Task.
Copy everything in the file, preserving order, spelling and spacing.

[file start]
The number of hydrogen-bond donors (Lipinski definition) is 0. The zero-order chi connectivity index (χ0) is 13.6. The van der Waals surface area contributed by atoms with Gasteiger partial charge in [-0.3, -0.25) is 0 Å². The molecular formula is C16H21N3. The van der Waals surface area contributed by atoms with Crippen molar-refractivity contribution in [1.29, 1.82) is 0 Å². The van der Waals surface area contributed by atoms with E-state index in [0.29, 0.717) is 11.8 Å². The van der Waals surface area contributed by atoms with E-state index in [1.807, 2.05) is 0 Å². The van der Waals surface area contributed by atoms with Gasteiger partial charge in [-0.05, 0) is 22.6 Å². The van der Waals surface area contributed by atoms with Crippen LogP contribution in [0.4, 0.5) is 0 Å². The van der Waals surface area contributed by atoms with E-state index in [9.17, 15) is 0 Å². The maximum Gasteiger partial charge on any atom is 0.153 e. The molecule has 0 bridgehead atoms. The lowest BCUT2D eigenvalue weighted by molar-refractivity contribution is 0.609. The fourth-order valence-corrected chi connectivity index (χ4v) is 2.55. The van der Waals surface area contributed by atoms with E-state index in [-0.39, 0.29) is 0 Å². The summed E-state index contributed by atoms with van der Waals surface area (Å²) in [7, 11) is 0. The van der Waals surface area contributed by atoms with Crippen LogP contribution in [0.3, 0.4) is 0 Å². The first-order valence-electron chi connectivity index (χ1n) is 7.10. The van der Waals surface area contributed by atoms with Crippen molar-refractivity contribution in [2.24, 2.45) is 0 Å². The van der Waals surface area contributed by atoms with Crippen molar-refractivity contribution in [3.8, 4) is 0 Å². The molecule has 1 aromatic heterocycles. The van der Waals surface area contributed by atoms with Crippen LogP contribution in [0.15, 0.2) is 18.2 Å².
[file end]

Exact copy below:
The number of hydrogen-bond donors (Lipinski definition) is 0. The zero-order chi connectivity index (χ0) is 13.6. The van der Waals surface area contributed by atoms with Gasteiger partial charge in [-0.3, -0.25) is 0 Å². The molecular formula is C16H21N3. The van der Waals surface area contributed by atoms with Crippen molar-refractivity contribution in [1.29, 1.82) is 0 Å². The van der Waals surface area contributed by atoms with E-state index in [0.29, 0.717) is 11.8 Å². The van der Waals surface area contributed by atoms with E-state index in [1.807, 2.05) is 0 Å². The van der Waals surface area contributed by atoms with Gasteiger partial charge in [-0.05, 0) is 22.6 Å². The van der Waals surface area contributed by atoms with Crippen LogP contribution in [0.4, 0.5) is 0 Å². The van der Waals surface area contributed by atoms with E-state index in [9.17, 15) is 0 Å². The maximum Gasteiger partial charge on any atom is 0.153 e. The molecule has 0 bridgehead atoms. The lowest BCUT2D eigenvalue weighted by molar-refractivity contribution is 0.609. The fourth-order valence-corrected chi connectivity index (χ4v) is 2.55. The van der Waals surface area contributed by atoms with E-state index in [-0.39, 0.29) is 0 Å². The summed E-state index contributed by atoms with van der Waals surface area (Å²) in [7, 11) is 0. The van der Waals surface area contributed by atoms with Crippen LogP contribution in [0.3, 0.4) is 0 Å². The first-order valence-electron chi connectivity index (χ1n) is 7.10. The van der Waals surface area contributed by atoms with Crippen molar-refractivity contribution in [2.24, 2.45) is 0 Å². The van der Waals surface area contributed by atoms with Crippen molar-refractivity contribution in [3.8, 4) is 0 Å². The molecule has 1 aromatic heterocycles. The van der Waals surface area contributed by atoms with Crippen LogP contribution in [0.15, 0.2) is 18.2 Å².